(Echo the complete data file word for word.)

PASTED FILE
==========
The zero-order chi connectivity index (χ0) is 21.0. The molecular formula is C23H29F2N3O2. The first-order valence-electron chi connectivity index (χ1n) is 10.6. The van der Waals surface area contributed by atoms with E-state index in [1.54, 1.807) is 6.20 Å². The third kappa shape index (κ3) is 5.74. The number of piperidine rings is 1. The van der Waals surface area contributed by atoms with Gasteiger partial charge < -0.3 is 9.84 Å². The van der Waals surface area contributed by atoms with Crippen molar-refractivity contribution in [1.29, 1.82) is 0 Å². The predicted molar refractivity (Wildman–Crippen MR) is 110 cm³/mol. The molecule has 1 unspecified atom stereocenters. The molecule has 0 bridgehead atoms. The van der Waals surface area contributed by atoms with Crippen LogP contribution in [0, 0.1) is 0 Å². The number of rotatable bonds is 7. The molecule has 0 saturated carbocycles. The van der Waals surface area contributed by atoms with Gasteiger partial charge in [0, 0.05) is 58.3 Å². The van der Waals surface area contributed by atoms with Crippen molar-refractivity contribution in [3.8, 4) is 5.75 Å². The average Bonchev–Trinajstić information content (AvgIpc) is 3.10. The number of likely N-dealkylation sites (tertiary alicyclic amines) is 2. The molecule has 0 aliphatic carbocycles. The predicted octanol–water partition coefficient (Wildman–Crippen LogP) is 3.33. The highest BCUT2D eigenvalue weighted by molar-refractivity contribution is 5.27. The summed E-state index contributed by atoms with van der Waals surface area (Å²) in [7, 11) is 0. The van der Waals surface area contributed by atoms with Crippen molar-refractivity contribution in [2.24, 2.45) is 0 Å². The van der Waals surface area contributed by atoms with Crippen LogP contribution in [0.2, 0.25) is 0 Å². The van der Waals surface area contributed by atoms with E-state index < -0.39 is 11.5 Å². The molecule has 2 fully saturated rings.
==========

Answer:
The zero-order chi connectivity index (χ0) is 21.0. The molecular formula is C23H29F2N3O2. The first-order valence-electron chi connectivity index (χ1n) is 10.6. The van der Waals surface area contributed by atoms with E-state index in [1.54, 1.807) is 6.20 Å². The third kappa shape index (κ3) is 5.74. The number of piperidine rings is 1. The van der Waals surface area contributed by atoms with Gasteiger partial charge < -0.3 is 9.84 Å². The van der Waals surface area contributed by atoms with Crippen molar-refractivity contribution in [1.29, 1.82) is 0 Å². The predicted molar refractivity (Wildman–Crippen MR) is 110 cm³/mol. The molecule has 1 unspecified atom stereocenters. The molecule has 0 bridgehead atoms. The van der Waals surface area contributed by atoms with Crippen LogP contribution in [0, 0.1) is 0 Å². The number of rotatable bonds is 7. The molecule has 0 saturated carbocycles. The van der Waals surface area contributed by atoms with Gasteiger partial charge in [0, 0.05) is 58.3 Å². The van der Waals surface area contributed by atoms with Crippen molar-refractivity contribution in [3.8, 4) is 5.75 Å². The average Bonchev–Trinajstić information content (AvgIpc) is 3.10. The number of likely N-dealkylation sites (tertiary alicyclic amines) is 2. The molecule has 0 aliphatic carbocycles. The predicted octanol–water partition coefficient (Wildman–Crippen LogP) is 3.33. The highest BCUT2D eigenvalue weighted by molar-refractivity contribution is 5.27. The summed E-state index contributed by atoms with van der Waals surface area (Å²) in [7, 11) is 0. The van der Waals surface area contributed by atoms with Crippen molar-refractivity contribution in [2.24, 2.45) is 0 Å². The van der Waals surface area contributed by atoms with Crippen LogP contribution in [0.2, 0.25) is 0 Å². The van der Waals surface area contributed by atoms with E-state index < -0.39 is 11.5 Å². The molecule has 2 fully saturated rings.